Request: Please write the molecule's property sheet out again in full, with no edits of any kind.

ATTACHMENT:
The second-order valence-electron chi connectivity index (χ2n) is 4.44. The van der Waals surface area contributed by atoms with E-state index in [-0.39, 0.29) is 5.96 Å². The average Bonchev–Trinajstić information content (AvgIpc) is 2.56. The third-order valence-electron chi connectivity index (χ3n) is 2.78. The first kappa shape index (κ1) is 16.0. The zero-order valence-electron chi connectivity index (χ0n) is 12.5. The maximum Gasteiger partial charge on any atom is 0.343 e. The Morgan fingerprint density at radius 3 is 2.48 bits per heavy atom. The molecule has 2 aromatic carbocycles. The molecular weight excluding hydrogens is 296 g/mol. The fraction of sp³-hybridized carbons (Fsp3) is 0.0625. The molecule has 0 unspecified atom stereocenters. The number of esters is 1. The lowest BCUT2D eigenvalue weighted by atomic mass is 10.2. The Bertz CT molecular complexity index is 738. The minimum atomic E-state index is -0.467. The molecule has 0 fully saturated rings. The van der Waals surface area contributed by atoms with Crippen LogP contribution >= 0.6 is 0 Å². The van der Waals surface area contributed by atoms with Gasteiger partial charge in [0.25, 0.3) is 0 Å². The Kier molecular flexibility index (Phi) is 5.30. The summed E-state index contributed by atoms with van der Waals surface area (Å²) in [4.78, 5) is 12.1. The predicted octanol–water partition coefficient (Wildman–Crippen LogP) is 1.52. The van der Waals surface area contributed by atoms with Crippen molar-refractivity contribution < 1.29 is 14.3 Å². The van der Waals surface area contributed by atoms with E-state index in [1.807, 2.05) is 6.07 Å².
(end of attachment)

The second-order valence-electron chi connectivity index (χ2n) is 4.44. The van der Waals surface area contributed by atoms with E-state index in [-0.39, 0.29) is 5.96 Å². The average Bonchev–Trinajstić information content (AvgIpc) is 2.56. The third-order valence-electron chi connectivity index (χ3n) is 2.78. The first kappa shape index (κ1) is 16.0. The zero-order valence-electron chi connectivity index (χ0n) is 12.5. The maximum Gasteiger partial charge on any atom is 0.343 e. The Morgan fingerprint density at radius 3 is 2.48 bits per heavy atom. The molecule has 2 aromatic carbocycles. The molecular weight excluding hydrogens is 296 g/mol. The fraction of sp³-hybridized carbons (Fsp3) is 0.0625. The molecule has 0 unspecified atom stereocenters. The number of esters is 1. The lowest BCUT2D eigenvalue weighted by atomic mass is 10.2. The Bertz CT molecular complexity index is 738. The minimum atomic E-state index is -0.467. The molecule has 0 fully saturated rings. The van der Waals surface area contributed by atoms with Crippen LogP contribution >= 0.6 is 0 Å². The van der Waals surface area contributed by atoms with Gasteiger partial charge in [0.25, 0.3) is 0 Å². The Kier molecular flexibility index (Phi) is 5.30. The summed E-state index contributed by atoms with van der Waals surface area (Å²) in [4.78, 5) is 12.1. The predicted octanol–water partition coefficient (Wildman–Crippen LogP) is 1.52. The van der Waals surface area contributed by atoms with Crippen molar-refractivity contribution < 1.29 is 14.3 Å². The van der Waals surface area contributed by atoms with E-state index in [1.807, 2.05) is 6.07 Å².